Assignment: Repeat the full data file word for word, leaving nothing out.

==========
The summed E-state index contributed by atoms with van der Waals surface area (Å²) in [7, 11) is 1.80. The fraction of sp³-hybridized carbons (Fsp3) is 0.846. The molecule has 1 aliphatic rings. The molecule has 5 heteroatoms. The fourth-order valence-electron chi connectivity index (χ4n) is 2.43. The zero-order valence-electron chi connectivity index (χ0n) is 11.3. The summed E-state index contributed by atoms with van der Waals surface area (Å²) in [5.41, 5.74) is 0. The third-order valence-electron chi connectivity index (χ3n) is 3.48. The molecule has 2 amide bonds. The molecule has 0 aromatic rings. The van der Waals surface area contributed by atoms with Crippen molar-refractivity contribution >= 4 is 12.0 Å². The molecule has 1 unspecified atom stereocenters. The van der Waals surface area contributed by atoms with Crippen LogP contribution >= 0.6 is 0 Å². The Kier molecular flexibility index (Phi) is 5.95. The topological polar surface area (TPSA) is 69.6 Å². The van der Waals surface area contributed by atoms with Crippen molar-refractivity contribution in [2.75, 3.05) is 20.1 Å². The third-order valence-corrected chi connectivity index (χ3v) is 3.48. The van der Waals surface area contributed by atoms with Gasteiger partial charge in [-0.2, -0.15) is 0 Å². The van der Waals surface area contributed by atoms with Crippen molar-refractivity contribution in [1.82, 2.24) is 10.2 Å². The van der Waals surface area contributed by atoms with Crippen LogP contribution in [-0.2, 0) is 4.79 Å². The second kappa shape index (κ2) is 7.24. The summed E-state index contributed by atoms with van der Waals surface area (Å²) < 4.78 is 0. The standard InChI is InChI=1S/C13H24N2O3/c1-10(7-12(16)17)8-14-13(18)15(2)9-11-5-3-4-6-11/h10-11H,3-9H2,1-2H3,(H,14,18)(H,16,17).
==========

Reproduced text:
The summed E-state index contributed by atoms with van der Waals surface area (Å²) in [7, 11) is 1.80. The fraction of sp³-hybridized carbons (Fsp3) is 0.846. The molecule has 1 aliphatic rings. The molecule has 5 heteroatoms. The fourth-order valence-electron chi connectivity index (χ4n) is 2.43. The zero-order valence-electron chi connectivity index (χ0n) is 11.3. The summed E-state index contributed by atoms with van der Waals surface area (Å²) in [5.41, 5.74) is 0. The third-order valence-electron chi connectivity index (χ3n) is 3.48. The molecule has 2 amide bonds. The molecule has 0 aromatic rings. The van der Waals surface area contributed by atoms with Crippen molar-refractivity contribution >= 4 is 12.0 Å². The molecule has 1 unspecified atom stereocenters. The van der Waals surface area contributed by atoms with Crippen LogP contribution >= 0.6 is 0 Å². The Kier molecular flexibility index (Phi) is 5.95. The topological polar surface area (TPSA) is 69.6 Å². The van der Waals surface area contributed by atoms with Crippen molar-refractivity contribution in [2.75, 3.05) is 20.1 Å². The third-order valence-corrected chi connectivity index (χ3v) is 3.48. The van der Waals surface area contributed by atoms with Gasteiger partial charge in [-0.2, -0.15) is 0 Å². The van der Waals surface area contributed by atoms with Crippen molar-refractivity contribution in [1.82, 2.24) is 10.2 Å². The van der Waals surface area contributed by atoms with Crippen LogP contribution in [-0.2, 0) is 4.79 Å². The second kappa shape index (κ2) is 7.24. The summed E-state index contributed by atoms with van der Waals surface area (Å²) < 4.78 is 0. The standard InChI is InChI=1S/C13H24N2O3/c1-10(7-12(16)17)8-14-13(18)15(2)9-11-5-3-4-6-11/h10-11H,3-9H2,1-2H3,(H,14,18)(H,16,17).